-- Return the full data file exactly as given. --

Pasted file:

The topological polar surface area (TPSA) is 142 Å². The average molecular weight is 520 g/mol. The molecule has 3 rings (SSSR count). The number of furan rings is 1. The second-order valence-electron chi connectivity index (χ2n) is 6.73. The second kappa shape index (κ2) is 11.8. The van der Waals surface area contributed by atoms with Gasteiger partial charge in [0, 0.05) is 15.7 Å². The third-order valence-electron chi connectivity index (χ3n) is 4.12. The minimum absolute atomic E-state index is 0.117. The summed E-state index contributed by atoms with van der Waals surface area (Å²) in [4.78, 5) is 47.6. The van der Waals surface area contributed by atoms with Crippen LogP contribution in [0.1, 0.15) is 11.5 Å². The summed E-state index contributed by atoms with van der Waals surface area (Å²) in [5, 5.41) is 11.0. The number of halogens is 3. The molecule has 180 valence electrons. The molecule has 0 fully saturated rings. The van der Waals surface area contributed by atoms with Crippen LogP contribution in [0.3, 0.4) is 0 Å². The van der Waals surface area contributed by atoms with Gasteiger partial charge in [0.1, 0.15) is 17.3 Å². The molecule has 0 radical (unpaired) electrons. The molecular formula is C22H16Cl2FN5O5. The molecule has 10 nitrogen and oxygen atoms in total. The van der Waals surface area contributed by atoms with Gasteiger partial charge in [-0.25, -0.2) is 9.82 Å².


The topological polar surface area (TPSA) is 142 Å². The average molecular weight is 520 g/mol. The molecule has 3 rings (SSSR count). The number of furan rings is 1. The second-order valence-electron chi connectivity index (χ2n) is 6.73. The second kappa shape index (κ2) is 11.8. The van der Waals surface area contributed by atoms with Gasteiger partial charge in [0, 0.05) is 15.7 Å². The third-order valence-electron chi connectivity index (χ3n) is 4.12. The minimum absolute atomic E-state index is 0.117. The summed E-state index contributed by atoms with van der Waals surface area (Å²) in [4.78, 5) is 47.6. The van der Waals surface area contributed by atoms with Crippen LogP contribution in [0.1, 0.15) is 11.5 Å². The summed E-state index contributed by atoms with van der Waals surface area (Å²) in [5, 5.41) is 11.0. The number of halogens is 3. The molecule has 180 valence electrons. The molecule has 0 fully saturated rings. The van der Waals surface area contributed by atoms with Crippen LogP contribution in [0.3, 0.4) is 0 Å². The van der Waals surface area contributed by atoms with Gasteiger partial charge in [0.1, 0.15) is 17.3 Å². The molecule has 0 radical (unpaired) electrons. The molecular formula is C22H16Cl2FN5O5. The molecule has 10 nitrogen and oxygen atoms in total. The van der Waals surface area contributed by atoms with Gasteiger partial charge in [-0.25, -0.2) is 9.82 Å².